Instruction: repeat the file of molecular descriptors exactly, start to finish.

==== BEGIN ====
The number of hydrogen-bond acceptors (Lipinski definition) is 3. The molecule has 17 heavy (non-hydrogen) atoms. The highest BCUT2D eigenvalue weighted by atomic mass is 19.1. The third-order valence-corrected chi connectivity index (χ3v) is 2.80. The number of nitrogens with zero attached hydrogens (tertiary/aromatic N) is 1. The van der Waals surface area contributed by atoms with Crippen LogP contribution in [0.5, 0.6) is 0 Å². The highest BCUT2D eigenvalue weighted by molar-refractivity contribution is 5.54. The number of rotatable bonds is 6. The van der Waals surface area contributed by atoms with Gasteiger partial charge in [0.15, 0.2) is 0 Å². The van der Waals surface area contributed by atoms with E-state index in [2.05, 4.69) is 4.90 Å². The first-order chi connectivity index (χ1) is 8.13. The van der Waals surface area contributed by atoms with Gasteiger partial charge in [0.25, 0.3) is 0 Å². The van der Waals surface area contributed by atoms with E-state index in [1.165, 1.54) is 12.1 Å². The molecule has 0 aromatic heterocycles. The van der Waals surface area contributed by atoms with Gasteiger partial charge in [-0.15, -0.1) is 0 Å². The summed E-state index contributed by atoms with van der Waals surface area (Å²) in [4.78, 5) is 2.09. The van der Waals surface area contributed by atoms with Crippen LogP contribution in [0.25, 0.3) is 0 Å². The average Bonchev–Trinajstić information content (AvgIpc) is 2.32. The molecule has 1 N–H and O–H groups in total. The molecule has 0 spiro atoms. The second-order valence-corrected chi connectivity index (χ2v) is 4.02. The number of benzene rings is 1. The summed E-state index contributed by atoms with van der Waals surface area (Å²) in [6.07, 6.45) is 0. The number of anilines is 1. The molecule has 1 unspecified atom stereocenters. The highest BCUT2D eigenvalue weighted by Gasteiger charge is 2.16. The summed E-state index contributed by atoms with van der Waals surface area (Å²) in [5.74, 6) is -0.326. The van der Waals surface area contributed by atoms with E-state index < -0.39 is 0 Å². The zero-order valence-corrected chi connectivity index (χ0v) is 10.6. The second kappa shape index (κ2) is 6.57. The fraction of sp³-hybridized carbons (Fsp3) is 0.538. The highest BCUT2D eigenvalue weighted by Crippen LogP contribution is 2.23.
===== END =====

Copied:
The number of hydrogen-bond acceptors (Lipinski definition) is 3. The molecule has 17 heavy (non-hydrogen) atoms. The highest BCUT2D eigenvalue weighted by atomic mass is 19.1. The third-order valence-corrected chi connectivity index (χ3v) is 2.80. The number of nitrogens with zero attached hydrogens (tertiary/aromatic N) is 1. The van der Waals surface area contributed by atoms with Crippen LogP contribution in [0.5, 0.6) is 0 Å². The highest BCUT2D eigenvalue weighted by molar-refractivity contribution is 5.54. The number of rotatable bonds is 6. The van der Waals surface area contributed by atoms with Gasteiger partial charge in [0.15, 0.2) is 0 Å². The van der Waals surface area contributed by atoms with E-state index in [2.05, 4.69) is 4.90 Å². The first-order chi connectivity index (χ1) is 8.13. The van der Waals surface area contributed by atoms with Gasteiger partial charge in [0.25, 0.3) is 0 Å². The van der Waals surface area contributed by atoms with E-state index in [1.165, 1.54) is 12.1 Å². The molecule has 0 aromatic heterocycles. The van der Waals surface area contributed by atoms with Gasteiger partial charge in [-0.15, -0.1) is 0 Å². The summed E-state index contributed by atoms with van der Waals surface area (Å²) in [4.78, 5) is 2.09. The van der Waals surface area contributed by atoms with Crippen LogP contribution in [0.25, 0.3) is 0 Å². The average Bonchev–Trinajstić information content (AvgIpc) is 2.32. The molecule has 1 N–H and O–H groups in total. The molecule has 0 spiro atoms. The second-order valence-corrected chi connectivity index (χ2v) is 4.02. The number of benzene rings is 1. The summed E-state index contributed by atoms with van der Waals surface area (Å²) in [6.07, 6.45) is 0. The number of anilines is 1. The molecule has 1 unspecified atom stereocenters. The highest BCUT2D eigenvalue weighted by Gasteiger charge is 2.16. The summed E-state index contributed by atoms with van der Waals surface area (Å²) in [5.74, 6) is -0.326. The van der Waals surface area contributed by atoms with E-state index < -0.39 is 0 Å². The zero-order valence-corrected chi connectivity index (χ0v) is 10.6. The second kappa shape index (κ2) is 6.57. The fraction of sp³-hybridized carbons (Fsp3) is 0.538. The highest BCUT2D eigenvalue weighted by Crippen LogP contribution is 2.23.